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nected between the generator and the battery and shows only generator output. Whenever the engine is running the meter should indicate, and its failure to do so gives prompt notice that there is trouble.
The Bijur two unit systems are subjected to a division on account of the starting motors that are used, there being two types, geared and direct acting. In the geared type, double reduction gears are included between the starting motor and the engine flywheel. An over-running clutch is included in the gearing. In the direct acting type the motor pinion meshes directly with the flywheel teeth, the double reduction gearing and roller clutch being omitted. The motor has a square shaft and a pinion having a correspondingly broached hole can be moved horizontally on the shaft into and out of mesh with the flywheel. The motor shown in Fig. 220 is of this type. The direct acting motors can also be used in connecting with the Bendix drive in which a screw shaft carrying a weighted pinion provides for automatic shifting. The standard voltage for the Bijur two unit equipments is 6 volts, though these have been manufactured in 12, 16, and 18 volt systems.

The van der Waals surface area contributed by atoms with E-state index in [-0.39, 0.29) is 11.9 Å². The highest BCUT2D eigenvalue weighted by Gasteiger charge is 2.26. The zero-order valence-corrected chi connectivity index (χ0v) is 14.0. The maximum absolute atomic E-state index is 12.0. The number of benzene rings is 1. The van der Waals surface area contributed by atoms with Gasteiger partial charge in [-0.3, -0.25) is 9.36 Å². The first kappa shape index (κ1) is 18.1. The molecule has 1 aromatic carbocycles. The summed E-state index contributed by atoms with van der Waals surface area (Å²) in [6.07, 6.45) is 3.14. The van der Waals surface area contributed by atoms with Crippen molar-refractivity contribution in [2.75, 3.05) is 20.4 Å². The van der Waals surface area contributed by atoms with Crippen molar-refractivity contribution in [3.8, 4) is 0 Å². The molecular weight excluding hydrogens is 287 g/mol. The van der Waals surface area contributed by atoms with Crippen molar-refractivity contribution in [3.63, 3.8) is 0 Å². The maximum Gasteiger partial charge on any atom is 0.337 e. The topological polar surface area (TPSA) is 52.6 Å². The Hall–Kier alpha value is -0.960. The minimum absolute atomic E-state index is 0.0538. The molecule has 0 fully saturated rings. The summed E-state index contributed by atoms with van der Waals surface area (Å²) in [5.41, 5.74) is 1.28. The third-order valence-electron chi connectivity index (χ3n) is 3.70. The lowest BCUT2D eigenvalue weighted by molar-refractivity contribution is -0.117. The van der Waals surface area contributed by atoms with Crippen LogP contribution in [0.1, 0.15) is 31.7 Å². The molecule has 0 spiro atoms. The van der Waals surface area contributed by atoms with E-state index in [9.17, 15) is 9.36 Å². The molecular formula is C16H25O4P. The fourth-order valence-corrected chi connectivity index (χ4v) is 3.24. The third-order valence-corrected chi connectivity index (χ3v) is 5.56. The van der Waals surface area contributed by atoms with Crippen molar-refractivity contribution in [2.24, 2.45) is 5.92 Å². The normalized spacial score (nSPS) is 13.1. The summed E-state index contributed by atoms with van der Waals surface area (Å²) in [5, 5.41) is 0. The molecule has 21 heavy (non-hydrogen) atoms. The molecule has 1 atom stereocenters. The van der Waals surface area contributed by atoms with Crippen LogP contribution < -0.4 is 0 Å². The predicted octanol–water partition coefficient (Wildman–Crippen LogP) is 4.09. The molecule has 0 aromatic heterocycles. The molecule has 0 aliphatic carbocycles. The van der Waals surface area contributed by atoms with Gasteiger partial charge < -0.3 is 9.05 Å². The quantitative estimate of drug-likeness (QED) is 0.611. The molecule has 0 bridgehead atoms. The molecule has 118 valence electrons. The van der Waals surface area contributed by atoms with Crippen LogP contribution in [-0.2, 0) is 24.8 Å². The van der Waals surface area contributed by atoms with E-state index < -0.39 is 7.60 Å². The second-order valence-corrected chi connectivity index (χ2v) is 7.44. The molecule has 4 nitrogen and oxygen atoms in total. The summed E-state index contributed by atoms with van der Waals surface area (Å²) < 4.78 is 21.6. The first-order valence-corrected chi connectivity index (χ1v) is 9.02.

A variety of starting switches are manufactured, these usually being selected according to the form of starting motor used. The usual type is provided with a preliminary contact which connects the battery and starting motor through a resistance located inside of the switch. This preliminary contact is made just prior to meshing the starting gears and flywheels and causes the motor to rotate at low speed and with little power, so that proper meshing of the gears is insured without any liability of stripping them. The switches may be direct acting or indirect acting. That shown at Fig. 220 is a direct acting switch having a foot-operated plunger which is intended to project through the floor board. Depressing this heel button makes the two switch contacts, and also shifts the gears into mesh with the flywheel through a mechanical interlock provided for that purpose. In the indirect acting type the starting switch is connected through a system of linkage to a starting pedal located at the driver's seat. Switches are also made in which no preliminary contact is used. The method of meshing the gears